Kurdistan region celebrates spring holiday Newroz

Some 150,000 people came to the town of Akre in the Kurdish region of Iraq to celebrate the spring holiday with fireworks, bonfires and traditional clothes and music.

People in Akre in the Kurdistan region turn out for Newroz in March. Some Kurds trace their background to Jewish ancestors. (photo credit: REUTERS)
People in Akre in the Kurdistan region turn out for Newroz in March. Some Kurds trace their background to Jewish ancestors.
(photo credit: REUTERS)

Kurds celebrated Newroz in the town of Akre with a beautiful display of fireworks and the lighting of bonfires and torches overnight on Sunday. It is one of the unique traditions of the autonomous Kurdistan Region in Iraq.

Newroz is a spring holiday that unites Kurds and is celebrated in Iran and around the world. For the last several years, the celebrations have been toned down due to COVID.

“Kurds from all over the region have lit up the town of Akre in Duhok, considered the capital of Newroz, as the ages-long tradition of lighting fires to welcome the new year on the first day of spring commenced on Sunday,” Kurdish media channel Rudaw reported.

Thousands turned out for this celebration across Turkey, Iran, Iraq and Syria. The Kurdistan Region was festooned with celebrants, and the local government took a holiday. Local government spokesman Lawk Ghafuri sent out a greeting: “Newroz Piroz and Happy Kurdish New Year.”

“It has become a tradition for visitors [in Akre] to climb up the town’s mountain with torches after dusk, creating a festive spirit with fireworks displays in the diverse town where Muslims, Christians and other ethnicities and religious groups have coexisted for centuries,” Rudaw reported.

IRAQI KURDISH people celebrate Nowruz Day, a festival marking the first day of spring and the new year, in the town of Akra earlier this year.  (credit: ARI JALAL / REUTERS)IRAQI KURDISH people celebrate Nowruz Day, a festival marking the first day of spring and the new year, in the town of Akra earlier this year. (credit: ARI JALAL / REUTERS)

People dressed in traditional Kurdish clothes for the event. It was estimated that 150,000 people came to the town. The area is known for tolerance and diversity and has a rich history, including connections to Jews from the Kurdistan Region who once formed an important part of the mosaic in the area.

Kurds in Kirkuk also reportedly lit fires at the Kirkuk Citadel. Kurds have suffered persecution in parts of Iraq historically, especially during Saddam Hussein’s dictatorship, when Kurds were subjected to genocide. More recently, during the end of the ISIS war, the Iraqi government forced Kurdish authorities out of Kirkuk, and Kurds have complained of harassment in the governorate.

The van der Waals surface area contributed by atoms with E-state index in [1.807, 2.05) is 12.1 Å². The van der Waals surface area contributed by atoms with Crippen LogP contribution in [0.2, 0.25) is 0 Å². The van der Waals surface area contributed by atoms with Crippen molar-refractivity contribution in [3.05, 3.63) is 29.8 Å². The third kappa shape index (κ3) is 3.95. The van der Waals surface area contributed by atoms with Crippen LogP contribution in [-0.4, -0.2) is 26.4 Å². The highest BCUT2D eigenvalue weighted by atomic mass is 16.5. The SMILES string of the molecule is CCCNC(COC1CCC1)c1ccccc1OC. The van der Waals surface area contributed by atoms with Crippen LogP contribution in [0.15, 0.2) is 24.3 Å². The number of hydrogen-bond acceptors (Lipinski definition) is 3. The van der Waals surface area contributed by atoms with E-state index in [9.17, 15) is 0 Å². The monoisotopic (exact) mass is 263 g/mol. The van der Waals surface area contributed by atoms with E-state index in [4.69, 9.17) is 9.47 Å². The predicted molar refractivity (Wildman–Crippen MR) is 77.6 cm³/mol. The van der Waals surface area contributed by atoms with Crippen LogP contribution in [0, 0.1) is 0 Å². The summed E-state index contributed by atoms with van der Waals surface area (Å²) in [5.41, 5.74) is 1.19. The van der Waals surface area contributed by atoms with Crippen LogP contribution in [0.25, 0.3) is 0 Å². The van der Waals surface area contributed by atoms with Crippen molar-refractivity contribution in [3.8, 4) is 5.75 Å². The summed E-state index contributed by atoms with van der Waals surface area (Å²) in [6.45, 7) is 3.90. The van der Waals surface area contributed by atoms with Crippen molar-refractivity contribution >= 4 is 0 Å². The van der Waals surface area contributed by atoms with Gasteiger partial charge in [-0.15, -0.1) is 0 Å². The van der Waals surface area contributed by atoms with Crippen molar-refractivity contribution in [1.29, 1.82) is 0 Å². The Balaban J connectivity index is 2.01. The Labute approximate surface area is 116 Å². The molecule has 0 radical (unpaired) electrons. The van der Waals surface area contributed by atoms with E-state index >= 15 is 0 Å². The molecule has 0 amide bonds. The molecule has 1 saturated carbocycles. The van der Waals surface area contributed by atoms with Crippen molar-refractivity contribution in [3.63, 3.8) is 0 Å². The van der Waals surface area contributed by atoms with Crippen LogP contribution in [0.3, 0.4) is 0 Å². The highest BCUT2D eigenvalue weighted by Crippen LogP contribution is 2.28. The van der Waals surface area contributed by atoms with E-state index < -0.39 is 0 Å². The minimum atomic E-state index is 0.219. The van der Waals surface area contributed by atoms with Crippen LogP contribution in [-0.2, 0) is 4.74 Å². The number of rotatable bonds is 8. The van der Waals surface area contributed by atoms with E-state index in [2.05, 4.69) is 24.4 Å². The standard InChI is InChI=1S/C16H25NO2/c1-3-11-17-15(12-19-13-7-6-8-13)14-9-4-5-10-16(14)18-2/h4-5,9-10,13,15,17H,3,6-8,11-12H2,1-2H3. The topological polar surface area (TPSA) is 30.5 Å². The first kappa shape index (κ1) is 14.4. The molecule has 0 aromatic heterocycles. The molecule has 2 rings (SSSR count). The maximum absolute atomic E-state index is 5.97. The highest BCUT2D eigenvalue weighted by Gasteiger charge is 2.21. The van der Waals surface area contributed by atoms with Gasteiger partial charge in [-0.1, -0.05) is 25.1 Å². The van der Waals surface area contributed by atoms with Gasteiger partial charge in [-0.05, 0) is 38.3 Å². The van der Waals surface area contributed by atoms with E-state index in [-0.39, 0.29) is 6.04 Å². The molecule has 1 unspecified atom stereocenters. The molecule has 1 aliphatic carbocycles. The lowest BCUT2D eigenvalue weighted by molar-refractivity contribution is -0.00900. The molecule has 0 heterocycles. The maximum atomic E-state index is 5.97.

The Kurdish New Year being celebrated could represent a new horizon of tolerance. But Kurds face many struggles.

In Syria, there is concern over whether the eastern Syrian administration will hold out and whether the US-led coalition will leave Syria.

In Turkey, Kurds have also suffered arrests and persecution over the last decade as the government took a more right-wing nationalist turn.

In Iraq, Turkey continues to bomb Kurdish areas, claiming it is fighting “terrorists.” In addition, Iran has threatened the Kurdistan Region with missile and drone attacks.

PEOPLE ARE now looking to a springtime of possibilities.

“Kurds celebrate Newroz on March 21-23 by picnicking in the countryside and lighting bonfires with their families and loved ones,” Rudaw reported. “The occasion is known as the Kurdish New Year. Celebrations and festivities are held across the Kurdistan Region with hundreds of thousands of Kurds dancing in their colorful and traditional Kurdish clothes.”

Iraq’s prime minister announced March 20-21 as an official holiday. This shows recognition for the Kurdish tradition.

Kurdistan Region President Nechirvan Barzani on Sunday extended his “warmest wishes to the families of the fallen heroes, to the Kurdish people, and to all peoples and communities of Kurdistan and its brave Peshmerga” and wished them a happy Newroz.

In Iran, where Newroz is also celebrated, President Ebrahim Raisi issued a message that said: “The Iranian nation will undoubtedly see the result of its endurance this year. The message is to work around the clock and tirelessly to build a strong and advanced Iran. No nation has achieved anything without intensive work and the maximum use of human and natural resources, and the new year and the new century must be the beginning of a new round of productive, useful, fruitful and progressive work for all of us.”

“All Iranian ethnic groups, including Persians, Lors, Kurds, Azeris, Baluchis, Arabs and Turkmen, serve this national cause,” he said. “We are all one family with a common destiny, the Iranian family.”

US President Joe Biden also issued a message for Newroz.

“Spring is an eternal symbol of renewal and rebirth, with light and hope filling the hearts of people from the United States to Iran, Central Asia, the Caucuses, the Middle East and Europe,” he said. “That is the message and the joy of Newroz that we are honoring with a Haft-Sin table in the White House.

“This year, perhaps more than ever, that message is badly needed. After all our pain and loss, we are reminded that better days lie ahead and that we all must work together to achieve a shared future of greater peace, prosperity and understanding. As we continue to make progress against COVID-19, I hope that soon our virtual celebrations will return to the joy and community we feel gathering together with family and friends,” the White House message said.